Efficiency and Budget Balance in General Quasi-linear Domains
We study efficiency and budget balance for designing mechanisms in general quasi-linear domains. Green and Laffont (1979) proved that one cannot generically achieve both. We consider strategyproof budget-balanced mechanisms that are approximately efficient. For deterministic mechanisms, we show that a strategyproof and budget-balanced mechanism must have a sink agent whose valuation function is ignored in selecting an alternative, and she is compensated with the payments made by the other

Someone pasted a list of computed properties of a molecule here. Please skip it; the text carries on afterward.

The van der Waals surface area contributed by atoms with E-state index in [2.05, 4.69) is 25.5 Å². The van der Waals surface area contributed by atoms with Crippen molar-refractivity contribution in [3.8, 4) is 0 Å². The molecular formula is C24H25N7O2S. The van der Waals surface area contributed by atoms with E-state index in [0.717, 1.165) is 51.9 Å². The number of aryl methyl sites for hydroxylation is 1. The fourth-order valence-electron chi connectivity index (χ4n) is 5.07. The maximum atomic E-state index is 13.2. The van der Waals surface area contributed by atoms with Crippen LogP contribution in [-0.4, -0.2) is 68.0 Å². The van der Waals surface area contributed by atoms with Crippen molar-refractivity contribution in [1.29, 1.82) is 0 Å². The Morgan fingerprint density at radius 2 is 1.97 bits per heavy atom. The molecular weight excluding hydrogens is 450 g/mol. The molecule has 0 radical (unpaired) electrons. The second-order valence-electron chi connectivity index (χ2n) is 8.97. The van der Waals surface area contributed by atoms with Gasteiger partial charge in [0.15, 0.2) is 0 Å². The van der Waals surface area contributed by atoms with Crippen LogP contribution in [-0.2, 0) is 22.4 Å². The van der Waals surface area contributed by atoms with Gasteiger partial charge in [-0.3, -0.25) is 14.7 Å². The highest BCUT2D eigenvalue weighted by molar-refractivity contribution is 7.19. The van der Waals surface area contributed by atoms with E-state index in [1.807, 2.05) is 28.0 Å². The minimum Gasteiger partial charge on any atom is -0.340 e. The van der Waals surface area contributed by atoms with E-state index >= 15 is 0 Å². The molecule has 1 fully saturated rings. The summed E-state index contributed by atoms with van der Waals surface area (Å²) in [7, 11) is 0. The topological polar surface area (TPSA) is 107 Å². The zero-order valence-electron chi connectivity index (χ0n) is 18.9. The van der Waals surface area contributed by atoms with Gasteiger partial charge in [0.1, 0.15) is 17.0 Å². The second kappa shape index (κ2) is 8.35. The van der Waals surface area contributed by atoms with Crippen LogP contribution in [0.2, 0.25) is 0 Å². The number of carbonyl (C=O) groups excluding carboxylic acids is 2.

... . We assume the valuations of the agents come from a bounded open interval. Using this result, we find a tight lower bound on the inefficiencies of strategyproof, budget-balanced mechanisms in this domain. The bound shows that the inefficiency asymptotically disappears when the number of agents is large---a result close in spirit to Green and Laffont (1979, Theorem 9.4). However, our results provide worst-case bounds and the best possible rate of convergence. Next, we consider minimizing any convex combination of inefficiency and budget imbalance. We show that if the valuations are unrestricted, no deterministic mechanism can do asymptotically better than minimizing inefficiency alone. Finally, we investigate randomized mechanisms and provide improved lower bounds on expected inefficiency. We give a tight lower bound for an interesting class of strategyproof, budget-balanced, randomized mechanisms. We also use an optimization-based approach---in the spirit of automated mechanism design---to provide a lower bound on the minimum achievable inefficiency of any randomized mechanism. Experiments with real data from two applications show that the inefficiency for a simple randomized mechanism is 5--100 times smaller than the worst case. This relative difference increases with the number of agents.